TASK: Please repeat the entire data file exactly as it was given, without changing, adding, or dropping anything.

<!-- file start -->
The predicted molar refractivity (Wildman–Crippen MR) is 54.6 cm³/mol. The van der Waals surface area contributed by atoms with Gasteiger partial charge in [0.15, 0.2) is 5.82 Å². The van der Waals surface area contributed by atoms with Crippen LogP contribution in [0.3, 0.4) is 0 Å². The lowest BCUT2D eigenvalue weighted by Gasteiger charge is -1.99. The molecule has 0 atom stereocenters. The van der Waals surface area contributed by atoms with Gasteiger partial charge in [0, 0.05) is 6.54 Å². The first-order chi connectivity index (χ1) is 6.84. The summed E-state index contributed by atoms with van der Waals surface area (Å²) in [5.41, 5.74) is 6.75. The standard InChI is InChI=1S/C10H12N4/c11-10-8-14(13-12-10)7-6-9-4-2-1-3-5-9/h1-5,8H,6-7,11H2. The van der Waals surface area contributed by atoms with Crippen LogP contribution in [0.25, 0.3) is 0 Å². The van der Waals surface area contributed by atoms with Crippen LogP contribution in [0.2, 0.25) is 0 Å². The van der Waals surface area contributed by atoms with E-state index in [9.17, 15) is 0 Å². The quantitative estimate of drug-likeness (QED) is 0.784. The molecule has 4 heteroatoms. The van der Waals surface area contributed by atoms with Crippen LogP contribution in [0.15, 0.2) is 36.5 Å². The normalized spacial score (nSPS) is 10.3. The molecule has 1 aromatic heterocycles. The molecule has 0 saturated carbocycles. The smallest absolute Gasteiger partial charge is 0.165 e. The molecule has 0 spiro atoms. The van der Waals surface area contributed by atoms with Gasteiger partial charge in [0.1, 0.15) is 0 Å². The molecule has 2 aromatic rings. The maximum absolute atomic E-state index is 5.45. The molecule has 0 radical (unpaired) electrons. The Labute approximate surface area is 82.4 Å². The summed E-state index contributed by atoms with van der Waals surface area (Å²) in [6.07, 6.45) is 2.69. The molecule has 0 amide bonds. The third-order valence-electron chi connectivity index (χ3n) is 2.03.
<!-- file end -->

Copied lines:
The predicted molar refractivity (Wildman–Crippen MR) is 54.6 cm³/mol. The van der Waals surface area contributed by atoms with Gasteiger partial charge in [0.15, 0.2) is 5.82 Å². The van der Waals surface area contributed by atoms with Crippen LogP contribution in [0.3, 0.4) is 0 Å². The lowest BCUT2D eigenvalue weighted by Gasteiger charge is -1.99. The molecule has 0 atom stereocenters. The van der Waals surface area contributed by atoms with Gasteiger partial charge in [0, 0.05) is 6.54 Å². The first-order chi connectivity index (χ1) is 6.84. The summed E-state index contributed by atoms with van der Waals surface area (Å²) in [5.41, 5.74) is 6.75. The standard InChI is InChI=1S/C10H12N4/c11-10-8-14(13-12-10)7-6-9-4-2-1-3-5-9/h1-5,8H,6-7,11H2. The van der Waals surface area contributed by atoms with Crippen LogP contribution in [0.25, 0.3) is 0 Å². The van der Waals surface area contributed by atoms with Crippen LogP contribution in [0.2, 0.25) is 0 Å². The van der Waals surface area contributed by atoms with E-state index in [9.17, 15) is 0 Å². The quantitative estimate of drug-likeness (QED) is 0.784. The molecule has 4 heteroatoms. The van der Waals surface area contributed by atoms with Crippen LogP contribution in [0.15, 0.2) is 36.5 Å². The normalized spacial score (nSPS) is 10.3. The molecule has 1 aromatic heterocycles. The molecule has 0 saturated carbocycles. The smallest absolute Gasteiger partial charge is 0.165 e. The molecule has 0 spiro atoms. The van der Waals surface area contributed by atoms with Gasteiger partial charge in [0.1, 0.15) is 0 Å². The molecule has 2 aromatic rings. The maximum absolute atomic E-state index is 5.45. The molecule has 0 radical (unpaired) electrons. The Labute approximate surface area is 82.4 Å². The summed E-state index contributed by atoms with van der Waals surface area (Å²) in [6.07, 6.45) is 2.69. The molecule has 0 amide bonds. The third-order valence-electron chi connectivity index (χ3n) is 2.03.